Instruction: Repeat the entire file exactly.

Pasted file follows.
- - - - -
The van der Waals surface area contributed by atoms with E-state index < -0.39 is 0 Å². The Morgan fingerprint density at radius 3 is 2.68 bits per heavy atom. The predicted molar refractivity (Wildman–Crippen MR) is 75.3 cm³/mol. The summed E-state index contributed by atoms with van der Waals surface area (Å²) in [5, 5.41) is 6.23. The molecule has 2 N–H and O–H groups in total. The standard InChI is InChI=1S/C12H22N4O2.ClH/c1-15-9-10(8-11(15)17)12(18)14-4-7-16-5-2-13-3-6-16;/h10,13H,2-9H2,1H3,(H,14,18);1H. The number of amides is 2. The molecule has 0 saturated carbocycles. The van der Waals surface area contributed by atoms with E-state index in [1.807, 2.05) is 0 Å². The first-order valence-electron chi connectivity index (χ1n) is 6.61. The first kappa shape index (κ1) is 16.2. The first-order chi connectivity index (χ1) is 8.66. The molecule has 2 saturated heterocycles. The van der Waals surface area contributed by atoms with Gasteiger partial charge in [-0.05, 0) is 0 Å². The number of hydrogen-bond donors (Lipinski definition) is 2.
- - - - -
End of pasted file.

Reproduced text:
The van der Waals surface area contributed by atoms with E-state index < -0.39 is 0 Å². The Morgan fingerprint density at radius 3 is 2.68 bits per heavy atom. The predicted molar refractivity (Wildman–Crippen MR) is 75.3 cm³/mol. The summed E-state index contributed by atoms with van der Waals surface area (Å²) in [5, 5.41) is 6.23. The molecule has 2 N–H and O–H groups in total. The standard InChI is InChI=1S/C12H22N4O2.ClH/c1-15-9-10(8-11(15)17)12(18)14-4-7-16-5-2-13-3-6-16;/h10,13H,2-9H2,1H3,(H,14,18);1H. The number of amides is 2. The molecule has 0 saturated carbocycles. The van der Waals surface area contributed by atoms with E-state index in [1.807, 2.05) is 0 Å². The first-order valence-electron chi connectivity index (χ1n) is 6.61. The first kappa shape index (κ1) is 16.2. The first-order chi connectivity index (χ1) is 8.66. The molecule has 2 saturated heterocycles. The van der Waals surface area contributed by atoms with Gasteiger partial charge in [-0.05, 0) is 0 Å². The number of hydrogen-bond donors (Lipinski definition) is 2.